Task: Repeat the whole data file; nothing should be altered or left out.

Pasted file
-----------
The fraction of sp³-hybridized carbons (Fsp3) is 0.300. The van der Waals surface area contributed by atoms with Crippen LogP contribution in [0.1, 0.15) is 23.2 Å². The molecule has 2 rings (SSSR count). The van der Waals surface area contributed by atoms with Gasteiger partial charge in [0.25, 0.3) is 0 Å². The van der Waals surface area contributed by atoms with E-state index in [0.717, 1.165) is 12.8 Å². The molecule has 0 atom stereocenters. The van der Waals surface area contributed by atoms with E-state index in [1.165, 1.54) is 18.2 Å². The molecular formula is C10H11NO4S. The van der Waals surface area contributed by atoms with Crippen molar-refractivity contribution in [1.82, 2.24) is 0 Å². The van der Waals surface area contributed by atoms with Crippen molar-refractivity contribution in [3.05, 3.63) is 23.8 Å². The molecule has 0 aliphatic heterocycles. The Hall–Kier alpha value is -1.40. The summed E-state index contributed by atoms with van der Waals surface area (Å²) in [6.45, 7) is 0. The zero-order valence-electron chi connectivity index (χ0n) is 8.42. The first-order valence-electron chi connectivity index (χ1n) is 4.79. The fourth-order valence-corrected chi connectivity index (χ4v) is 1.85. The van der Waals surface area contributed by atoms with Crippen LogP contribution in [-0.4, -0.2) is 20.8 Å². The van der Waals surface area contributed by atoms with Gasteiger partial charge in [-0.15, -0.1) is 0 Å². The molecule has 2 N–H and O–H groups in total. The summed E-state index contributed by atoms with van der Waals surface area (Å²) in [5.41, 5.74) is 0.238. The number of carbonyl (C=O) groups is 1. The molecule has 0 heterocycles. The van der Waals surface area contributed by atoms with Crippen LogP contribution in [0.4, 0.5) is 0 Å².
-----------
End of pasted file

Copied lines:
The fraction of sp³-hybridized carbons (Fsp3) is 0.300. The van der Waals surface area contributed by atoms with Crippen LogP contribution in [0.1, 0.15) is 23.2 Å². The molecule has 2 rings (SSSR count). The van der Waals surface area contributed by atoms with Gasteiger partial charge in [0.25, 0.3) is 0 Å². The van der Waals surface area contributed by atoms with E-state index in [0.717, 1.165) is 12.8 Å². The molecule has 0 atom stereocenters. The van der Waals surface area contributed by atoms with E-state index in [1.165, 1.54) is 18.2 Å². The molecular formula is C10H11NO4S. The van der Waals surface area contributed by atoms with Crippen molar-refractivity contribution in [1.82, 2.24) is 0 Å². The van der Waals surface area contributed by atoms with Crippen molar-refractivity contribution in [3.05, 3.63) is 23.8 Å². The molecule has 0 aliphatic heterocycles. The Hall–Kier alpha value is -1.40. The summed E-state index contributed by atoms with van der Waals surface area (Å²) in [6.45, 7) is 0. The zero-order valence-electron chi connectivity index (χ0n) is 8.42. The first-order valence-electron chi connectivity index (χ1n) is 4.79. The fourth-order valence-corrected chi connectivity index (χ4v) is 1.85. The van der Waals surface area contributed by atoms with Crippen LogP contribution in [-0.4, -0.2) is 20.8 Å². The van der Waals surface area contributed by atoms with Gasteiger partial charge in [-0.15, -0.1) is 0 Å². The molecule has 2 N–H and O–H groups in total. The summed E-state index contributed by atoms with van der Waals surface area (Å²) in [5.41, 5.74) is 0.238. The number of carbonyl (C=O) groups is 1. The molecule has 0 heterocycles. The van der Waals surface area contributed by atoms with Crippen LogP contribution in [0.4, 0.5) is 0 Å².